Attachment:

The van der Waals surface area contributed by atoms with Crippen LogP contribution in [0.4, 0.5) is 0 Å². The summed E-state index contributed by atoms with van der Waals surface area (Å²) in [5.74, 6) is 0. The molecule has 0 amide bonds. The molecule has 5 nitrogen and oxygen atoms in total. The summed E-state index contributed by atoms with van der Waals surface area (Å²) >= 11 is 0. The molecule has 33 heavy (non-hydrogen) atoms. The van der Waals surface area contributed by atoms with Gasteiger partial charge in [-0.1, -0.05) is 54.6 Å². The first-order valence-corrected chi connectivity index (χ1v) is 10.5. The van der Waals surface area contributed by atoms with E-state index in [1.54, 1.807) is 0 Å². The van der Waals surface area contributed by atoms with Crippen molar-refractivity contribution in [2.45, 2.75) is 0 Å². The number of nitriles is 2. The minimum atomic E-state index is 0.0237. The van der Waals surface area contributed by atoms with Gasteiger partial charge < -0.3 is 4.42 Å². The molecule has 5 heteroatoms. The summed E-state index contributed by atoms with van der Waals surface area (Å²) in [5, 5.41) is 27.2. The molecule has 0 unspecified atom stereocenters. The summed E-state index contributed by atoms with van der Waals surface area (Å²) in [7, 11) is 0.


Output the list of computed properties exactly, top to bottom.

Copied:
The van der Waals surface area contributed by atoms with Crippen LogP contribution in [0.4, 0.5) is 0 Å². The summed E-state index contributed by atoms with van der Waals surface area (Å²) in [5.74, 6) is 0. The molecule has 0 amide bonds. The molecule has 5 nitrogen and oxygen atoms in total. The summed E-state index contributed by atoms with van der Waals surface area (Å²) >= 11 is 0. The molecule has 33 heavy (non-hydrogen) atoms. The van der Waals surface area contributed by atoms with Gasteiger partial charge in [-0.1, -0.05) is 54.6 Å². The first-order valence-corrected chi connectivity index (χ1v) is 10.5. The van der Waals surface area contributed by atoms with E-state index in [1.54, 1.807) is 0 Å². The van der Waals surface area contributed by atoms with Crippen molar-refractivity contribution in [2.45, 2.75) is 0 Å². The number of nitriles is 2. The minimum atomic E-state index is 0.0237. The van der Waals surface area contributed by atoms with Gasteiger partial charge < -0.3 is 4.42 Å². The molecule has 5 heteroatoms. The summed E-state index contributed by atoms with van der Waals surface area (Å²) in [5, 5.41) is 27.2. The molecule has 0 unspecified atom stereocenters. The summed E-state index contributed by atoms with van der Waals surface area (Å²) in [7, 11) is 0.